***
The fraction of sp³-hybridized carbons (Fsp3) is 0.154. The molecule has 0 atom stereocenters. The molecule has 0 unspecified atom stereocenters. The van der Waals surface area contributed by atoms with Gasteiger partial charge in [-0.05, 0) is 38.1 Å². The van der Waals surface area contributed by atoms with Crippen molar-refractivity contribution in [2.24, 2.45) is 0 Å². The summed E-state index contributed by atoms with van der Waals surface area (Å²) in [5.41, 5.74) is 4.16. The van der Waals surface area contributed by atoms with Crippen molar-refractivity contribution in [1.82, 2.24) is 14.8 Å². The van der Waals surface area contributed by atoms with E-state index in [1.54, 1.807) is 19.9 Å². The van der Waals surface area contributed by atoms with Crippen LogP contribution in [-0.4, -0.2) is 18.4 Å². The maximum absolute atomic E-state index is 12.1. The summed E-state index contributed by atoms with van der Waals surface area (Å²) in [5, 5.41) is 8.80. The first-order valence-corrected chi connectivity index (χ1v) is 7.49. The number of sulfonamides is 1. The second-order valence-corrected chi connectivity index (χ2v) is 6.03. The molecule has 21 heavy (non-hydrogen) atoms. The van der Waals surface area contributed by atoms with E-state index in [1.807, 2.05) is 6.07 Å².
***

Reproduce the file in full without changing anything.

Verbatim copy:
The fraction of sp³-hybridized carbons (Fsp3) is 0.154. The molecule has 0 atom stereocenters. The molecule has 0 unspecified atom stereocenters. The van der Waals surface area contributed by atoms with Gasteiger partial charge in [-0.05, 0) is 38.1 Å². The van der Waals surface area contributed by atoms with Crippen molar-refractivity contribution in [2.24, 2.45) is 0 Å². The summed E-state index contributed by atoms with van der Waals surface area (Å²) in [5.41, 5.74) is 4.16. The van der Waals surface area contributed by atoms with Crippen molar-refractivity contribution in [1.82, 2.24) is 14.8 Å². The van der Waals surface area contributed by atoms with E-state index in [1.54, 1.807) is 19.9 Å². The van der Waals surface area contributed by atoms with Crippen LogP contribution in [-0.4, -0.2) is 18.4 Å². The maximum absolute atomic E-state index is 12.1. The summed E-state index contributed by atoms with van der Waals surface area (Å²) in [5, 5.41) is 8.80. The first-order valence-corrected chi connectivity index (χ1v) is 7.49. The number of sulfonamides is 1. The second-order valence-corrected chi connectivity index (χ2v) is 6.03. The molecule has 21 heavy (non-hydrogen) atoms. The van der Waals surface area contributed by atoms with E-state index in [1.807, 2.05) is 6.07 Å².